Waterden Road Approach: Pin Oak (Quercus palustris)

This is the tree I took longest to find. It was planted to mark the approach from the Lea Interchange but had the misfortune to face Northwall Road which, you may remember, has since been sealed off at both ends. A thick copse shields it completely from within the park, so it's only really noticeable to the odd jogger or cyclist, and even then doesn't particularly stand out. A work of art wasted.

Eton Manor Approach: Common lime (Tilia europaea)

This is another pre-2012 tree, planted early for the benefit of those trooping in from the Eton Manor coach park on the East Marsh. It now occupies a dominant position round the back of the Hockey Centre. Because it's possible to stand directly underneath I was able to look up and read some of the historical inscription on the inside of the hoop. It's quite eclectic.

Clay Tobacco Pipes Overgrown Verge Wick Field Common Comfrey Ginger Beer and Ink Bottles Silty Clay Deposits
Electricity Pylon Celery-Leafed Crowsfoots Sawn Cattle Bone Iron Fork With Bone Handle Manufacture of Buttons

All these things were located nearby, or found round here, before Olympic Park transformation began. And this list is barely a tenth of the items around the Eton Manor ring, because the designers used a really narrow typeface and the writing is quite small. Alas this makes it very hard to read the text from ground level, and nigh impossible except in direct sunlight, wasting much of the effort put into inscribing all that history in the first place.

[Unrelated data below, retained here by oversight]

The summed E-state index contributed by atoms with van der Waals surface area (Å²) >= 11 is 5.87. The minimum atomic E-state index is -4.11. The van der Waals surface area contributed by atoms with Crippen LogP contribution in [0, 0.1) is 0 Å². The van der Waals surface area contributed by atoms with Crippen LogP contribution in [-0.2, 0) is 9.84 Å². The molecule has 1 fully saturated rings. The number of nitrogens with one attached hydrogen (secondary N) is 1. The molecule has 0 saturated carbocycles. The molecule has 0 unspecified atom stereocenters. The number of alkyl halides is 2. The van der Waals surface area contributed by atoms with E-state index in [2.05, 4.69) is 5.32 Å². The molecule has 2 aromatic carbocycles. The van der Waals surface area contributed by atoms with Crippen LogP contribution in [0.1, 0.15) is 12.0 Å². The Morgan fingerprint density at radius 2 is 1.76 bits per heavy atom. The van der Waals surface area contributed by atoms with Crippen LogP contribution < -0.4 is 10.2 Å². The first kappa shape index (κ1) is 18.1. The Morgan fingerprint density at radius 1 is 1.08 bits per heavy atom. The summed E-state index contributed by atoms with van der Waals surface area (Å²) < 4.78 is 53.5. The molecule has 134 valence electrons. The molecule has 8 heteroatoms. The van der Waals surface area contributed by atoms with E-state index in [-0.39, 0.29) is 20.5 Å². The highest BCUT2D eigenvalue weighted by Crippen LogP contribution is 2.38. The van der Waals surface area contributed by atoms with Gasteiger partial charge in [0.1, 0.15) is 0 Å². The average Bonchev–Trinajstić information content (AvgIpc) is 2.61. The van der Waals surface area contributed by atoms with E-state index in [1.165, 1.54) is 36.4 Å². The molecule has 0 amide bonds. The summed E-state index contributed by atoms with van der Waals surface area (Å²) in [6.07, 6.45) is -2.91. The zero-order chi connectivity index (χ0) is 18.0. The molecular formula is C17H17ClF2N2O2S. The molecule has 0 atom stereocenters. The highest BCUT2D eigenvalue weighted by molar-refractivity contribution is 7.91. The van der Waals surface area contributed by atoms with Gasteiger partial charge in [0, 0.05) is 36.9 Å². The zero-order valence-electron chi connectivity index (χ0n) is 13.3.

Temple Mills Approach: Copper Beech (Fagus sylvatica ‘Atropunicea’)

It's a fair distance to this next tree on the far side of the Olympic Village alongside Temple Mill Lane. It's supposed to mark "the main connection from Leyton into the site", but has instead found itself at odds with local building plans forcing the nearest block of flats to curve around it. The neighbourhood of Chobham Manor is still very much under construction, which may help explain why this tree has been the last of the ten to burst into full leaf this spring, having initially looked like it might even be dead.

Olympic Village Approach: Sweet Gum (Liquidambar styraciflua)

Here's another easily spotted tree, located within the main body of the northern half of the park close to the Timber Lodge cafe. This triangle of grass was originally pencilled in for a redwood, but Ackroyd and Harvey appear to have shuffled a few of the intended species during the period between planning and planting, so the gumtree destined for Waterden Road has somehow ended up here.

Stratford City Approach: Dawn Redwood (Metasequoia glyptostroboides)